seize power:政権を握る 
trade union:労働組合 
go by:の名で通ってる 

厳格な体制であったが実際には以前そうであったのと比べると自由化を示すものであった。 1949年に政権を握った時、共産党は国家と個人の間に立ちはだかるあらゆるものを抹殺した。それには教会、労働組合、あらゆる独立した団体が含まれていた。共産党は従来の家族のつながりすら破壊しようとした。言い換えると、他の場所で市民社会として知られるようになったものは、少なくとも1976年に毛沢東が亡くなるまでは、中国では完全にシャットダウンされた。運営することがゆるされた団体は非政府として振る舞っていた国営の団体だけであった。それらの団体は政府運営の非政府組織(GONGOs)というオーウェル式(全体主義的な)の名で通っている。その1つは中国青少年発展基金会であり、もう1つは中国扶貧基金会である。 

After the 1989 protests in Tiananmen Square, and their subsequent bloody put-down, the deal China’s leaders offered the country changed: stay out of politics and you can do almost anything else you want. Most of the new quasi-freedom was economic, but social space expanded, too. 



There were clear limits. The collapse of the Soviet bloc, which trade unions, churches and other groups in Poland, Czechoslovakia and elsewhere helped precipitate, reinforced the idea among Chinese rulers that NGOs had to be kept away from issues that were or could become political. Still, local NGOs with limited, mostly charitable concerns were allowed to develop in some areas, provided they submitted to control by the state through the process of registration. Environmental protection and HIV/AIDS were among the first areas to benefit from a new toleration of some NGOs. Even so, on the ground their freedoms were often hard won, and much official persecution persisted. 

on the ground:現場で 

明らかな制限はあった。ポーランド、チェコスロバキア、その他の場所での労働組合、教会、その他のグループが引き起こしたソ連圏の崩壊は、中国の統治者の間で、政治的であったあるいは政治的になる得る問題からNGOを遠ざけておかなければならないという考えを強めた。それにもかかわらず、登録過程で国のコントロールに従うという条件の下で、多くが慈善的な事業をするNGOが、制限付であるが、幾つかのエリアで設立をゆるされた。環境保護、HIV/AIDSはいくつかのNGOを新たに容認したことから恩恵を受けた最初の分野である。そうであっても、 現場ではその自由が時として勝ち得るのは困難であり、そして、多くの役人の迫害があった。

Running away 
The growth of NGOs since has not always been a smooth one. In 2005, spooked by “colour” revolutions in Ukraine, Georgia and Kyrgyzstan, Chinese leaders clamped down on NGOs, especially in their more activist manifestations. But in recent years that tight control has relaxed again, largely out of necessity. Rapid urbanisation and a more complex society mean that the party can no longer provide everything for its citizens as once it did, or claimed to. Anger over inadequate social services could put at risk the domestic stability that underpins the party’s rule. Nor does it help that the central government has pushed responsibility for health, education and other services onto local governments that are unwilling or unable to pay for them.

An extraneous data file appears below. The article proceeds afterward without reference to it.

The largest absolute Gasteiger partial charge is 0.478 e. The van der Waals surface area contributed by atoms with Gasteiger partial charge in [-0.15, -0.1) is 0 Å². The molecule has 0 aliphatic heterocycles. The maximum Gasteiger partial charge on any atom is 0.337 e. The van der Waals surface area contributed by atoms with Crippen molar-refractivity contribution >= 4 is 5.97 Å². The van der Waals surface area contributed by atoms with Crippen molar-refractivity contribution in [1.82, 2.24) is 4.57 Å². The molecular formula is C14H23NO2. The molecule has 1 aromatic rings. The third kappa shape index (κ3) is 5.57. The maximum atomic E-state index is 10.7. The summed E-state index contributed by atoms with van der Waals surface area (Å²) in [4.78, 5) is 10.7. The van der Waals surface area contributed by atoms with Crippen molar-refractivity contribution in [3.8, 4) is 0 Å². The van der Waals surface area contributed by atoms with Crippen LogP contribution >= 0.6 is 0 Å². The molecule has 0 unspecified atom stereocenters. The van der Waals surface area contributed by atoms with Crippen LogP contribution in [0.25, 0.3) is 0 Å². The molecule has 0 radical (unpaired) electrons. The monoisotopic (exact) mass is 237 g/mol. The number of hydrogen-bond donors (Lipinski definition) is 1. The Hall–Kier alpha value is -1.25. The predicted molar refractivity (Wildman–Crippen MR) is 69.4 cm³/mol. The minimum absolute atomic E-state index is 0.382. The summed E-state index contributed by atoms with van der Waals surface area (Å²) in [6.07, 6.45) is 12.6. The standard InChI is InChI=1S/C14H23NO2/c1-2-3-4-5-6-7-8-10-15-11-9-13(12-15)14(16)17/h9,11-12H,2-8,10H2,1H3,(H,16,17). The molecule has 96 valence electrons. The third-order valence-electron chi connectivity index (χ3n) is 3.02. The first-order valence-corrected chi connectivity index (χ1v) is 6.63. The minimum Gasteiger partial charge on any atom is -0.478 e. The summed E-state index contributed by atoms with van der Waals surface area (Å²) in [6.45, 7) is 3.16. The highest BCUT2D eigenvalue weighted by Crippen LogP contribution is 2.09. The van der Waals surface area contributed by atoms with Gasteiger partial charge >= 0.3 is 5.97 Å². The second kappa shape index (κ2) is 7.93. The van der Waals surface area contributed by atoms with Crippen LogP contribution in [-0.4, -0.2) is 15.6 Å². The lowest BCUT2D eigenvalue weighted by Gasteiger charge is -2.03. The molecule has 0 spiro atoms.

clamp down:取り締まる/締め付ける 
out of necessity:必要に迫られて 



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中国の市民社会 氷河の下で 政治的弾圧にも関わらず、豊かな市民社会が開花してきている 。(2)

Over the past three years other activists at unregistered NGOs have received similar phone calls from the authorities about the sensitive issue of registration, an apparently mundane bit of administrative box-ticking which in fact represents real change. China has over 500,000 NGOs already registered with the state. The number comes with a big caveat. Many NGOs are quasi-official or mere shell entities attempting to get government money. Of those genuine groups that do seek to improve the common lot, nearly all carry out politically uncontentious activities. But perhaps 1.5m more are not registered, and some of these, like Mr Zeng’s, pursue activism in areas which officials have often found worrying. 



These unregistered NGOs are growing in number and influence. They are a notable example of social forces bubbling up from below in a stubbornly top-down state. The organisations could be a way for the Communist Party to co-opt the energy and resources of civil society. They could also be a means by which that energy challenges the party’s power. And so their status has big implications. Guo Hong of the Sichuan Academy of Social Sciences in Chengdu calls the liberalisation of NGO registration laws “the partial realisation of freedom of association”. Just as economic liberalisation in the early 1980s had a profound material effect, so these latest moves could have a profound social one. 

bubble up:沸々と沸き立つ 
from below;下から
freedom of association:結社の自由 
material effect:重大な影響

こうした未登録のNGOの数、影響力は大きくなっている。これらのNGOは強固なトップダウンな国において下から沸き立つ社会的な力の注目に値する事例である。この組織は共産党が市民社会のエネルギーとリソースを取り入れる方法になり得る。また、そのエネルギーが共産党の力に立ち向かう手段にもなり得る。そして、そうした状況は大きな影響力を持っている。成都にある四川省社会科学院のGuo HongはNGO登録法の自由化を“結社の自由の部分的な実現”と呼ぶ。1980年代前半の経済自由化が大規模な物質的効果をもたらしたのと同じように、こうした最近の動きは大規模な社会的効果を持ちうるかもしれない。 

We, some of the people
The new rules apply only to some types of NGOs, notably those providing services to groups such as the poor, the elderly and the disabled. Those engaged in any kind of political advocacy continue to be suspect. Human-rights organisations remain banned, as do most groups promoting religious, ethnic or labour rights. Yet Mr Zeng’s experience in Guangzhou suggests the authorities are looking for new ways to deal at least with some labour groups whose activities would once have been seen as unquestionably subversive. 



Until 2012, any NGO that wanted to register—and so be legal—had to have a sponsoring official organisation, typically a government agency that worked in the area of the NGO’s interest. This ensured firm government control over all NGOs, or “social organisations”, as the party likes to call them (in Chinese, “non-government” carries a whiff of “anti-government”). Foreign NGOs could operate in China only under strict conditions.